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Iron based cellular metals for degradable synthetic bone replacement

 
: Quadbeck, P.; Hauser, R.; Kümmel, K.; Standke, G.; Stephani, G.; Nies, B.; Rößler, S.; Wegener, B.

European Powder Metallurgy Association -EPMA-:
World Powder Metallurgy Congress and Exhibition, World PM 2010. Vol.4 : 10th - 14th October 2010, Fortezza da Basso, Florence, Italy
Stockholm: EPMA, 2010
ISBN: 978-1-899072-19-4
World Powder Metallurgy Congress and Exhibition (World PM) <2010, Florence>
English
Conference Paper
Fraunhofer IFAM, Institutsteil Pulvermetallurgie und Verbundwerkstoffe Dresden ()
Fraunhofer IKTS ()

Abstract
Degrading metal alloys have recently gained substantial scientific and clinical interest for their use as implant materials in bone surgery and cardiovascular surgery. In cardiovascular ap-plications, iron has been used successfully in animal implantation studies and first clinical cases. Iron shows relatively long degradation timeframes, which in particular are needed in bone sur-gery. The aim of the present study was to investigate the usability of iron and iron based alloys with an open cell structure as degradable bone replacement material, which gives an osteocon-ductive surface for the stimulation of osseous integration on the one hand, and a degradation rate, which does not overburden the regeneration ability of bone on the other hand. Open cell metal PM foams exhibit a natural bone-like structure, which enables ingrowth of bone tissue and blood vessels. In order to determine the influence of alloying elements on biocompatibility and degradation times, various PM iron alloys were processed and tested in vitro. Observed degra-dation rates appear to be reasonable for the intended use as bone implant material. Open cell structures with a compressive yield of ~10 MPa were manufactured by a PM replication method and were implanted in the femur condylus of adult merino sheep for 6 and 12 months. This study shows that an open cell iron based bone implant material exhibits good biocompatibility and no inflammatory response. Therefore, iron based implant materials are considered a very promising approach for the design of new load bearing synthetic bone graft substitutes.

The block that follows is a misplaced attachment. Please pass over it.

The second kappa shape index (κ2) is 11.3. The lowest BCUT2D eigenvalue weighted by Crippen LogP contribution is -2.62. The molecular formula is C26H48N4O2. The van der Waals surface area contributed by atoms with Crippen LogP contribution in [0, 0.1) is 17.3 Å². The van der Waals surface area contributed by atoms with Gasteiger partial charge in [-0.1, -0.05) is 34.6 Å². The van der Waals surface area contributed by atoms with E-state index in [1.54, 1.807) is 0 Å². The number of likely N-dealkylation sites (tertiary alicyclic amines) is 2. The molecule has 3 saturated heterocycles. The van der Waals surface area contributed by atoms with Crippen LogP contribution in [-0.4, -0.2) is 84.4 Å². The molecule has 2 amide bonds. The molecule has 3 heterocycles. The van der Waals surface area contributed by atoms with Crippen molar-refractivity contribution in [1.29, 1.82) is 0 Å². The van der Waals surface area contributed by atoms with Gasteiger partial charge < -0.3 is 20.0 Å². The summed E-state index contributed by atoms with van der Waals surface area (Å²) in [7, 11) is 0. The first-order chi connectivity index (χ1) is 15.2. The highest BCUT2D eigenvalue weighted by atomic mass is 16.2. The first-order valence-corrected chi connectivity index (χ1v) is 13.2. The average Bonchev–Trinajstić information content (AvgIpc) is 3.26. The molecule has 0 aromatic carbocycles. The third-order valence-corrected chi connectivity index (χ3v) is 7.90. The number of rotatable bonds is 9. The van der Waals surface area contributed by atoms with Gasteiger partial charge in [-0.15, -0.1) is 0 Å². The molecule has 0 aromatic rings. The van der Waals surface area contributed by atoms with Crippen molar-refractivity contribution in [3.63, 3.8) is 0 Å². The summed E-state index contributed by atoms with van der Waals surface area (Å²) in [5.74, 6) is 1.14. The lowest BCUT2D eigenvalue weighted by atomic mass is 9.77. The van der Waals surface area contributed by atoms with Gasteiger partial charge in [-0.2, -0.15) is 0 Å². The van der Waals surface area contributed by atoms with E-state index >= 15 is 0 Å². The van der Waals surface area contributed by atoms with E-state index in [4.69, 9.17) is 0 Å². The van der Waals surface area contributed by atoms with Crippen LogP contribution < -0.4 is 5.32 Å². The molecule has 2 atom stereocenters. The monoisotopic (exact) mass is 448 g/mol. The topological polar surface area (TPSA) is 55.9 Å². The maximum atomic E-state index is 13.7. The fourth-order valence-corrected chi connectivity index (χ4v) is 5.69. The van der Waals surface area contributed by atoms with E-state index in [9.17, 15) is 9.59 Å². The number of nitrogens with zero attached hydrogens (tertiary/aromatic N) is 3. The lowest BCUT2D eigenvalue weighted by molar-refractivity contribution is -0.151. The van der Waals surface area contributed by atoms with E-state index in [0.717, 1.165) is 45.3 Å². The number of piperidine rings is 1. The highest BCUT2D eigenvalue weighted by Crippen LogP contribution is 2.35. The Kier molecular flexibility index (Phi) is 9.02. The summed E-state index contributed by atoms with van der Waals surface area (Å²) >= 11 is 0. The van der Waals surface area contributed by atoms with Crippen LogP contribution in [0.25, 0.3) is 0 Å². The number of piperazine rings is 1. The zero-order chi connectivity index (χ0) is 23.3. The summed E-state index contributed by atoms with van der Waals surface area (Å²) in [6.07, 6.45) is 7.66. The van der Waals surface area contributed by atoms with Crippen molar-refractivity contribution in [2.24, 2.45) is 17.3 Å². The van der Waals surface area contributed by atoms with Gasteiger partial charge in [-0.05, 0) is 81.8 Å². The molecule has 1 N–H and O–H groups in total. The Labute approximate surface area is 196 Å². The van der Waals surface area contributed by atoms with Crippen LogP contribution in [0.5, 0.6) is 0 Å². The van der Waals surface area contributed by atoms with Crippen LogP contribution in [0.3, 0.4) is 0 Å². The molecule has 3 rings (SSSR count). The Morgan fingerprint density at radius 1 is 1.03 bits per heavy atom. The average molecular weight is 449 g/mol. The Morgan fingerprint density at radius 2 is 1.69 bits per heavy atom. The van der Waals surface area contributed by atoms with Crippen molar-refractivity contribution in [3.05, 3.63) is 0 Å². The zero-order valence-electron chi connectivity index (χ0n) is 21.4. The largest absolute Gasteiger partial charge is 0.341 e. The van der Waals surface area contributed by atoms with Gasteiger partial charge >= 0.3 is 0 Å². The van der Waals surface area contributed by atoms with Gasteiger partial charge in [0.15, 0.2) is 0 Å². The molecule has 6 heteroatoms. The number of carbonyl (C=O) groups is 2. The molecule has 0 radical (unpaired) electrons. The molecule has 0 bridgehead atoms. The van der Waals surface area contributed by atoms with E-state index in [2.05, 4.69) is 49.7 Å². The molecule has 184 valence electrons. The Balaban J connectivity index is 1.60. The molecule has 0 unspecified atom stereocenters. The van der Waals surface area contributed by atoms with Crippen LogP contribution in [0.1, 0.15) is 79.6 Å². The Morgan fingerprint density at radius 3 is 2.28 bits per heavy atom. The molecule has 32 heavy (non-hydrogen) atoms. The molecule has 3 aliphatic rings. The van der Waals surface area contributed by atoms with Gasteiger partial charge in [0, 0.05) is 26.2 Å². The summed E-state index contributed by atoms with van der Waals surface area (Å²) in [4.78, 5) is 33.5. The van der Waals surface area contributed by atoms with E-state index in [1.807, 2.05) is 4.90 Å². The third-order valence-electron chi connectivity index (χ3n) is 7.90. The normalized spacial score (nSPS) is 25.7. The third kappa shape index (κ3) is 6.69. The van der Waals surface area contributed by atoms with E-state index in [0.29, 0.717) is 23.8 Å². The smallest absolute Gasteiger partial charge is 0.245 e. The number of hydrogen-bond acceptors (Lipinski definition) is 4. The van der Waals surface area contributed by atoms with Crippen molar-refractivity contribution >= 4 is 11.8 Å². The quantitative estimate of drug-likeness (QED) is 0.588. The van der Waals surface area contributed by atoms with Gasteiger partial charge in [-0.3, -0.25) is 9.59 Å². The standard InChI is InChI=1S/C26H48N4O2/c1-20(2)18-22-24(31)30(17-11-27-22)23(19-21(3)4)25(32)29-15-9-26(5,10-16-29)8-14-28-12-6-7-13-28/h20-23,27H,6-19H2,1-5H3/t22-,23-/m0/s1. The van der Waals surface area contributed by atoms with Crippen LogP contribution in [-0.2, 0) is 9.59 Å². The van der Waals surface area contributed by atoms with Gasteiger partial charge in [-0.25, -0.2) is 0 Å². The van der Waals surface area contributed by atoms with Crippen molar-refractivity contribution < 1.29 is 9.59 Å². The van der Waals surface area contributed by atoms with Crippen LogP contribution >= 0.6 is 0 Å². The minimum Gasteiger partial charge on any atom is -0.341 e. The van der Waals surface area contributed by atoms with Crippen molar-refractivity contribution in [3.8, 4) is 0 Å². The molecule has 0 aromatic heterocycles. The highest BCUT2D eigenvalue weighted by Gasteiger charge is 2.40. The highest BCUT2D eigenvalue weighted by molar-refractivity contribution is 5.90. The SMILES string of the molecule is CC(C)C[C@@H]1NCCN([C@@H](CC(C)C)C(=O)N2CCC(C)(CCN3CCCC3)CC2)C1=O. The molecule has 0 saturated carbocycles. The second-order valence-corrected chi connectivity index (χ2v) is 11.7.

: http://publica.fraunhofer.de/documents/N-350044.html